Discussion in 'Landscape & Cityscape' started by stc9357, Dec 2, 2006.
This is my dedication to the beauty of fall which I love, hate winter. :heart::heart:
Methinks you still got a couple of focusing problems when you move up close to your subjects?
And these are scanned prints, aren't they?
Who did the scanning for you? Yourself on a flatbed scanner at home? That might account for the softness of the close-ups, too then... :scratch:
Though I must say that I like the concept of the close-ups here, they quite nicely concentrate on one subject and are not too "cluttered" (haven't I used that same word in a comment to your other thread on the spider before?).
In many cases (so I think), when you move up close to things, it is better not to have anything large in front of that intended subject with will get all blurred by a large aperture and later distract from the subject. So if there is another leave in front of the leave that you focus on, maybe flatten it or take it away much rather than leave it in the pic as a blurred blob. Just my thoughts.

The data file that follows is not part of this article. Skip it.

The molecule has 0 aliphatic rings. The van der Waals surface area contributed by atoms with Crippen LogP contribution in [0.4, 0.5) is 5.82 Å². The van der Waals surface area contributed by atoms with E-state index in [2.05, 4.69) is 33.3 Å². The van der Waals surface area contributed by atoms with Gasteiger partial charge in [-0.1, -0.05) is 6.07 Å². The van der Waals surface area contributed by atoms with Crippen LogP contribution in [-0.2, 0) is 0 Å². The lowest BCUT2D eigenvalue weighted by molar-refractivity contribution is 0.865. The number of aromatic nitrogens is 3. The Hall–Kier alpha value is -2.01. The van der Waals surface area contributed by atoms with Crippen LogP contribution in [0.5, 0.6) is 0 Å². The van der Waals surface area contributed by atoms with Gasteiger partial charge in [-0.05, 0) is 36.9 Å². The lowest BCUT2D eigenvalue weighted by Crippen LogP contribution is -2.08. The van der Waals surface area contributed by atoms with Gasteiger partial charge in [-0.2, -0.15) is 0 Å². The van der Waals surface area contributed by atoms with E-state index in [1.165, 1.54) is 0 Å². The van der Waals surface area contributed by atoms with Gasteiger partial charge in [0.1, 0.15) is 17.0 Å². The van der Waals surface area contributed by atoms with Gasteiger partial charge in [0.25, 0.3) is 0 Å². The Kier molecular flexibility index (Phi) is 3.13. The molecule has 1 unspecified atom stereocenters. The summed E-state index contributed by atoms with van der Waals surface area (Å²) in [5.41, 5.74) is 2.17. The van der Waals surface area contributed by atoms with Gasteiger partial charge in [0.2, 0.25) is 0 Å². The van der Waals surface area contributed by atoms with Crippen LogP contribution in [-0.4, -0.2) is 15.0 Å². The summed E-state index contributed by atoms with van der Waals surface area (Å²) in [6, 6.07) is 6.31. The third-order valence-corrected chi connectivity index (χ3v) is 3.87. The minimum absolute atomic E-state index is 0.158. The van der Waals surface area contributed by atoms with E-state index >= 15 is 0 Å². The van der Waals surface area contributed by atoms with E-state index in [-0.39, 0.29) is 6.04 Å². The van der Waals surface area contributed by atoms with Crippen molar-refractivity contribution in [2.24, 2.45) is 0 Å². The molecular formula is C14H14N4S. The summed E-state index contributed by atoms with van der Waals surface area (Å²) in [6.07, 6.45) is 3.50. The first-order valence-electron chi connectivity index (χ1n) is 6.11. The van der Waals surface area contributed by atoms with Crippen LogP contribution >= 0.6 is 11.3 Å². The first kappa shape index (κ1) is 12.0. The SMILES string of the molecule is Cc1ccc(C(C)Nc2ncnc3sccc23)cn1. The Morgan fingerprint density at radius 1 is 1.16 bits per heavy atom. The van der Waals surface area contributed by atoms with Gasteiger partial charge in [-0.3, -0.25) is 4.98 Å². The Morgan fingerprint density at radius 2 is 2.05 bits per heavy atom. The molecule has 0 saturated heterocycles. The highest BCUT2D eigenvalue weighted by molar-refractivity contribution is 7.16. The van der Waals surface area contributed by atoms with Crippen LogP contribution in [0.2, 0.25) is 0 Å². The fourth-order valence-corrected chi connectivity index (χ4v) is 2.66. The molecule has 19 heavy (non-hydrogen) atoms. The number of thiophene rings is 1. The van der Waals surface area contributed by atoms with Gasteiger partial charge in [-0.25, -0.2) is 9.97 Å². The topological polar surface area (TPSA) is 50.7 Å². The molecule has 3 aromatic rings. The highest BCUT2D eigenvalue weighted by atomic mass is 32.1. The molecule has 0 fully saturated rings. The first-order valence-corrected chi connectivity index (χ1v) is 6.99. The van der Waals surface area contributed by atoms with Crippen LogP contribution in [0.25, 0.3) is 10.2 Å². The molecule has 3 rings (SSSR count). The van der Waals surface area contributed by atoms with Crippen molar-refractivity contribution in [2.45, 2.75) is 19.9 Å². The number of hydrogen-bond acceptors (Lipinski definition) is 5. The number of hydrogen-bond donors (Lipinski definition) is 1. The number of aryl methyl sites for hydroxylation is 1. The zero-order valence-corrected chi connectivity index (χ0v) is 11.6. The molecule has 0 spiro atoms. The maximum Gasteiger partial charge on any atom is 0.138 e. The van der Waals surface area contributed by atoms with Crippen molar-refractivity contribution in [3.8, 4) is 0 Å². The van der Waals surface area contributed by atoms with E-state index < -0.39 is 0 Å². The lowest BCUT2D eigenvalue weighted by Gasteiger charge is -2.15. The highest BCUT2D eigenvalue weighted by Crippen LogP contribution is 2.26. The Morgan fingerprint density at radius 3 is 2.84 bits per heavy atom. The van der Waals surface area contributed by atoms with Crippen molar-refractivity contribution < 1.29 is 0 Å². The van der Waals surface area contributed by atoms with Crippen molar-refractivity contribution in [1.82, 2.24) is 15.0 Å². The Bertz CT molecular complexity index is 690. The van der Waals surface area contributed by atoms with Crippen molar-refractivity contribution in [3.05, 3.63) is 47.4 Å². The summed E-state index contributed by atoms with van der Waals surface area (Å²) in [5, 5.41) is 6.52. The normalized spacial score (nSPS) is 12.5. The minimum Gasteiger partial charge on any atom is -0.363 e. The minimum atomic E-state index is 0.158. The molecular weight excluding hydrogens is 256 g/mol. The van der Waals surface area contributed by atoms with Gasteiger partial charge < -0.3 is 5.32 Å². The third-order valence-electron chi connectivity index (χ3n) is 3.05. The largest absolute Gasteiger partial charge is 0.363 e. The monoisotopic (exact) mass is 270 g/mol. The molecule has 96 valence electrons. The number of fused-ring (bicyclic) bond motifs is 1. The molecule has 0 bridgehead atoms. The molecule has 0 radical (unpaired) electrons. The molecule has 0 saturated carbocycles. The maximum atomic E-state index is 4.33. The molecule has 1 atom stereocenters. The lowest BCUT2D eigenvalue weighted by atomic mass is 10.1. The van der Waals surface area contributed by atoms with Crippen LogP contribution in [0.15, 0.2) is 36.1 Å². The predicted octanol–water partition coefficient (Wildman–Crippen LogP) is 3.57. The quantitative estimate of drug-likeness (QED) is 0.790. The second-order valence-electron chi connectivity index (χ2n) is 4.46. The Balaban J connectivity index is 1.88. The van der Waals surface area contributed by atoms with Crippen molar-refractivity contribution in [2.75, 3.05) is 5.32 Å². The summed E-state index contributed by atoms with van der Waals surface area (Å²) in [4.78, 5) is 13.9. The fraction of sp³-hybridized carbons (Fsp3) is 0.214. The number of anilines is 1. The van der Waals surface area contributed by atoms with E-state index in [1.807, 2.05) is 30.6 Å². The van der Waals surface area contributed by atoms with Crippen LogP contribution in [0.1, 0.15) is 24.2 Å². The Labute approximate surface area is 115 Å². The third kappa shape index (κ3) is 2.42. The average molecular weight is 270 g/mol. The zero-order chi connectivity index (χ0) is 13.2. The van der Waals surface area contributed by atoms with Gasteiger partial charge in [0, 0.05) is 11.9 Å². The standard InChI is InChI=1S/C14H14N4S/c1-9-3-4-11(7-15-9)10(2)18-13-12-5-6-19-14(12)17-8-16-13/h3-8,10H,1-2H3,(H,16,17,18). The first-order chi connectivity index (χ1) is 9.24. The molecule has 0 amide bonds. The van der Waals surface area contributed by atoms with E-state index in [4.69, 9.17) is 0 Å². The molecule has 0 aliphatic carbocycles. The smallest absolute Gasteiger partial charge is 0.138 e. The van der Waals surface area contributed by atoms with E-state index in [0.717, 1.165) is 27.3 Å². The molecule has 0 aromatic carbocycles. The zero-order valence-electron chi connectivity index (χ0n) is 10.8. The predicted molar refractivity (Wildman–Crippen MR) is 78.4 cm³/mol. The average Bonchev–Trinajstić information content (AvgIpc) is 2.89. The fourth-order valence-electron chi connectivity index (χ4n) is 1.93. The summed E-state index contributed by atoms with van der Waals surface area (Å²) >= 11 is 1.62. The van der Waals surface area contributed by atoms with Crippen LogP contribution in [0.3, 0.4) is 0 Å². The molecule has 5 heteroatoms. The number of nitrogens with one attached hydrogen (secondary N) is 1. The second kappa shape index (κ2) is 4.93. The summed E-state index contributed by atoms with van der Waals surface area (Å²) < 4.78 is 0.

I'm using a flatbed scanner at home so that might be the problem I think I'll have enough money after christmas to upgrade to a digital slr so it won't be aproblem in the furture.
I find that the older my flatbed scanner gets (that I still use here and there for I still shoot film every now and again despite the fact that I can use two different digital cameras, one compact version and a DSLR), the worse the quality of the scans becomes and I have to use quite a bit of Unsharp Mask (you also read the abbreviation USM on here) in Photoshop to bring the scans back to the print quality on my screen. Do you have Photoshop? Could you sharpen your scans after the scanning process just a bit? And bring the contrasts up to the contrasts on the prints? That would definitely help, too. Even before Christmas .
I have photosop CS2 so next time I'll play witht the sharpness of my photograph before putting them on the forum.
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